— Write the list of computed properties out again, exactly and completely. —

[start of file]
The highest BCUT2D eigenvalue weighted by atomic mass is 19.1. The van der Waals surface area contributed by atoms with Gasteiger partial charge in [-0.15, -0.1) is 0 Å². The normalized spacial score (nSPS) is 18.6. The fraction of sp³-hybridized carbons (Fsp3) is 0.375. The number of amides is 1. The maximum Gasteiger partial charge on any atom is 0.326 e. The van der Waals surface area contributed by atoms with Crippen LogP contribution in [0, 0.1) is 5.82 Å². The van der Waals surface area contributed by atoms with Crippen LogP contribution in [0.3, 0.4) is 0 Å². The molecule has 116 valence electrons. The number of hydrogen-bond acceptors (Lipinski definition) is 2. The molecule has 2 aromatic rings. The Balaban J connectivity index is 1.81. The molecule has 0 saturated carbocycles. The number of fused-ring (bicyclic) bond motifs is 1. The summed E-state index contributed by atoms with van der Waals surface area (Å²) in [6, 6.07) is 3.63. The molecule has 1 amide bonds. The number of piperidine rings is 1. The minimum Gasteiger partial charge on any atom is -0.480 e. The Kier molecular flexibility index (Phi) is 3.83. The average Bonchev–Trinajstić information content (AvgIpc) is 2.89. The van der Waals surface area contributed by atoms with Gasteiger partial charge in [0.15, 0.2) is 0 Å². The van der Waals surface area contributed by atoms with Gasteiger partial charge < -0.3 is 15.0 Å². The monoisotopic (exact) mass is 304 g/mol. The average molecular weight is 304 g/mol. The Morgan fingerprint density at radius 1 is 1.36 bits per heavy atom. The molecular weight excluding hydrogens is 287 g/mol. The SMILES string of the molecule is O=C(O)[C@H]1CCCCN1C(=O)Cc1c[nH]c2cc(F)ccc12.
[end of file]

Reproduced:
The highest BCUT2D eigenvalue weighted by atomic mass is 19.1. The van der Waals surface area contributed by atoms with Gasteiger partial charge in [-0.15, -0.1) is 0 Å². The normalized spacial score (nSPS) is 18.6. The fraction of sp³-hybridized carbons (Fsp3) is 0.375. The number of amides is 1. The maximum Gasteiger partial charge on any atom is 0.326 e. The van der Waals surface area contributed by atoms with Crippen LogP contribution in [0, 0.1) is 5.82 Å². The van der Waals surface area contributed by atoms with Crippen LogP contribution in [0.3, 0.4) is 0 Å². The molecule has 116 valence electrons. The number of hydrogen-bond acceptors (Lipinski definition) is 2. The molecule has 2 aromatic rings. The Balaban J connectivity index is 1.81. The molecule has 0 saturated carbocycles. The number of fused-ring (bicyclic) bond motifs is 1. The summed E-state index contributed by atoms with van der Waals surface area (Å²) in [6, 6.07) is 3.63. The molecule has 1 amide bonds. The number of piperidine rings is 1. The minimum Gasteiger partial charge on any atom is -0.480 e. The Kier molecular flexibility index (Phi) is 3.83. The average Bonchev–Trinajstić information content (AvgIpc) is 2.89. The van der Waals surface area contributed by atoms with Gasteiger partial charge in [0.15, 0.2) is 0 Å². The van der Waals surface area contributed by atoms with Gasteiger partial charge < -0.3 is 15.0 Å². The monoisotopic (exact) mass is 304 g/mol. The average molecular weight is 304 g/mol. The Morgan fingerprint density at radius 1 is 1.36 bits per heavy atom. The molecular weight excluding hydrogens is 287 g/mol. The SMILES string of the molecule is O=C(O)[C@H]1CCCCN1C(=O)Cc1c[nH]c2cc(F)ccc12.